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Not All Consumer Product Raters Are Equal

Q. How credible are the product ratings and recommendations of consumer magazines?

A. Consumer Reports magazine anonymously purchases all products for review and bases its ratings on subscriber surveys and its own testing, or that done by reputable and closely monitored third-party labs.

Owned by the nonprofit Consumers Union, the magazine carries no advertising on its pages and forbids companies from citing in their own advertising its highly respected "CR Best Buy" and "Recommended" designations.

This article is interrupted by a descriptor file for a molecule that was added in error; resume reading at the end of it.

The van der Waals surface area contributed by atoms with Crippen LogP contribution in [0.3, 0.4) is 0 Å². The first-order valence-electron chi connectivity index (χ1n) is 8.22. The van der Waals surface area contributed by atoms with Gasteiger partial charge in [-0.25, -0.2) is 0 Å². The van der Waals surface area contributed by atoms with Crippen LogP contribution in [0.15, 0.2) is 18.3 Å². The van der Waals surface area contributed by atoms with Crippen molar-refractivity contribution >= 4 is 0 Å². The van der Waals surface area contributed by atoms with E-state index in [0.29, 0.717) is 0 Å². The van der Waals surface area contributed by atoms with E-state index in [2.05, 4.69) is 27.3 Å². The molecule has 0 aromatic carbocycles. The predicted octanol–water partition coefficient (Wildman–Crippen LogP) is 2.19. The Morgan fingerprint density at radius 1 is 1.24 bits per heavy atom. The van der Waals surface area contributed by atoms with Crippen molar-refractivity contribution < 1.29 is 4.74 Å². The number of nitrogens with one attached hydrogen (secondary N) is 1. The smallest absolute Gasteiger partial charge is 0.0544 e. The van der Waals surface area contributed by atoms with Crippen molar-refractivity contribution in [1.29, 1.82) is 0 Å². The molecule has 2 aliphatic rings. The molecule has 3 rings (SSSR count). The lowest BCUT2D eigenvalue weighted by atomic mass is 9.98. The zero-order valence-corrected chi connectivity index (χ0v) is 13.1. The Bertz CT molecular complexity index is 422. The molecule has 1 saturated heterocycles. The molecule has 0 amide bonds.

Smaller rival Consumers Digest also reviews a wide range of products too. For cars, it hires freelance writers who are lent vehicles by manufacturers. It allows manufacturers to cite its "Best Buy" awards in their advertising if they pay it a licensing fee. For automakers, fees are typically $35,000 for the first "Best Buy" award and $25,000 for subsequent ones, according to the Wall Street Journal.

Consumers Digest insists its licensing policy doesn't influence its picks and that licensing comes only after the review process.

There's a big collection of other publications that review products. It's not unknown that some issue awards to manufacturers that pay a fee, that are valued advertisers, and that allow their staff or freelance reviewers to accept products for personal use.

Sid Kirchheimer writes about health and consumer affairs.

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